Philosophy, Film, Politics, Etc.

Friday, July 11, 2014

Deepak Chopra's Challenge

Deepak Chopra, a well-known spiritualist, does not like physicalism. Physicalism says that everything is physical and can be entirely explained in non-mental terms.  So, according to physicalism, consciousness can ultimately be explained in physical, non-mental terms.  Chopra says this view is an unreasonable dogma, and that it makes much more sense to believe that thoughts are non-physical.  When we think, he says, non-physical phenomena affect the workings of the brain.  To add muscle to his position, he has issued a challenge:  According to the New Statesman, he will award a prize of $1 million to anyone who can demonstrate, in a peer-reviewed scientific journal, that human consciousness is created by the brain.   This is not a challenge to demonstrate that Chopra has misunderstood physics, nor is it an invitation to critique his own arguments about consciousness.  The challenge is to scientifically demonstrate that brains create consciousness.  That's it.  If we cannot meet that challenge, he says, then physicalism is unreasonable.  The supposition is that, if his challenge cannot be met, then his spiritualist view is more reasonable than physicalism.  In fact, Chopra thinks it is more reasonable from a scientific point of view.  He makes two arguments to this effect, but neither of them works.

First, he makes an argument appealing to neuroscience.  He says that we have no evidence of brains creating thought, but we do have evidence of thoughts affecting our brains:  "our thoughts are creating molecules all the time - the chemical makeup of the brain is altered with every thought, feeling, and sensation. That is indisputable."  It is a given that thinking alters brain chemistry.  That does that mean that thought creates molecules.  In any case, despite Chopra's assertion to the contrary, there is evidence of neurological events affecting how we think:  Just notice the effects of drinking a few glasses of wine, or the power of anesthesia.  If anything is indisputable, it is that chemical processes affect our thoughts and can dramatically alter our ability to think clearly, or even at all.  It would be great if Chopra had evidence of non-physical stuff affecting the workings of the brain, but he doesn't.  So why not think that thinking just is electrochemical reactions in the brain?  The physicalist position seems like the simplest explanation and Chopra hasn't given any reason to think it comes up short.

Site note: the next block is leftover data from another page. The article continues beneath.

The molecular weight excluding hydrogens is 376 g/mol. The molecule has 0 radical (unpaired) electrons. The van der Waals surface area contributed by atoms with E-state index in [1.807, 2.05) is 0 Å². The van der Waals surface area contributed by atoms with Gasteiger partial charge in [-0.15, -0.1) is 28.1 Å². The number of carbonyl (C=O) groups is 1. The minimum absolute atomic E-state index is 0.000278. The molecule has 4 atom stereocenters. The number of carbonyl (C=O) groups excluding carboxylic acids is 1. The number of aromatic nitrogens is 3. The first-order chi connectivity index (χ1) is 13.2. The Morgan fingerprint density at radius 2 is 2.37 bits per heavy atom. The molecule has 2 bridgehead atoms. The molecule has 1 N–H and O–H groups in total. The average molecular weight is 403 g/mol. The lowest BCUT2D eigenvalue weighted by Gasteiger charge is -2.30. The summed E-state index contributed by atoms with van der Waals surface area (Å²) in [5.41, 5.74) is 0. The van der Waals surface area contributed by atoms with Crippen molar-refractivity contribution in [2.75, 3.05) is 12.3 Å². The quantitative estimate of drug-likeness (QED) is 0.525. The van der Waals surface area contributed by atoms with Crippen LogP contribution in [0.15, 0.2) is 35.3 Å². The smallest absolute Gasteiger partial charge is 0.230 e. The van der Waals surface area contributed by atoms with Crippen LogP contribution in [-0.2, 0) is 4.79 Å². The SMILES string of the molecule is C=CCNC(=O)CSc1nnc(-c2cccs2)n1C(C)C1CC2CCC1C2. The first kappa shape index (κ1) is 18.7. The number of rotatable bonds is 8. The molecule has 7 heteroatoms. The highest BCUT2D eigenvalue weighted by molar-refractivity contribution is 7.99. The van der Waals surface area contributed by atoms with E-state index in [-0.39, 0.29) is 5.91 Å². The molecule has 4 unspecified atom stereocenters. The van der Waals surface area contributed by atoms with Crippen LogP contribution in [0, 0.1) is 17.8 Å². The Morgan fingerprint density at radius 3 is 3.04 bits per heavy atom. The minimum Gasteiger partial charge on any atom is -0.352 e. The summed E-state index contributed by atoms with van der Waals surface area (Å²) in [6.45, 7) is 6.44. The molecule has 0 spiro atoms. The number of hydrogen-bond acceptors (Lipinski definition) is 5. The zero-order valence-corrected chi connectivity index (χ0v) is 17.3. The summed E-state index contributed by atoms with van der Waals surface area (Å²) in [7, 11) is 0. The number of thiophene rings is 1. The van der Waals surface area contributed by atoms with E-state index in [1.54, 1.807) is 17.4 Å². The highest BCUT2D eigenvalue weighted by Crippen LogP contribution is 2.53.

Though the neurological evidence is not on Chopra's side, he also claims to have evidence from physics. His second argument for spiritualism relies on what that New Statesman article describes as "the observer effect":  'Quantum physics's observer effect - whereby observing an event at the quantum level changes the outcome of the event - is taken by Chopra to be proof that he's right about consciousness . . ."  Scientists have questioned his understanding of the physics (e.g., see the article in the link above), but that is not necessary.  Even if we suppose he has correctly understood the physics, his argument does not work.  It is inconsistent.

Chopra claims that non-physical consciousness is responsible for the observer effect.  He denies that the brain, or any other complex physical system, is responsible.  For, if some complex physical system were responsible, then the effect would not be proof of non-physical consciousness.  Chopra would need some additional evidence that it was non-physical consciousness, and not any complex physical system, which was responsible for the observer effect.  Since Chopra has no evidence, he must be assuming that complex physical systems are not necessary for the observer effect.  Thus, Chopra's argument requires the following claim:

          (1) Complex physical systems are not necessary for the observer effect.

The observer effect is the result of the role of the observer in an experimental setting.  Thus,

          (2) Experimental observation is necessary for the observer effect.

Complex physical systems are necessary to make observations in experimental settings.  In addition to the physical properties of the experimental setting, there are also the physical properties of the observer.  So (3) must also be true:

          (3) Complex physical systems are necessary for experimental observation.

From (2) and (3), we can conclude:

          (4) Complex physical systems are necessary for the observer effect.

This contradicts (1).  If we accept that the observer effect is a real phenomenon that occurs when observations are made in experimental settings, then (1) is false.  Chopra must acknowledge that complex physical systems are necessary for the observer effect.  And in that case, he has no reason to think that the observer effect is the result of non-physical causes.  Thus, the argument does not work.

The bottom line is, without evidence of non-physical causes, Chopra's view is not more scientifically reasonable than physicalism.  It is quite possible that physicalism is the simplest option on the table.  This does not prove that physicalism is true.  It does not show how brains or any other complex physical systems might create consciousness, either.  However, it does show that Chopra does not have an argumentative leg to stand on.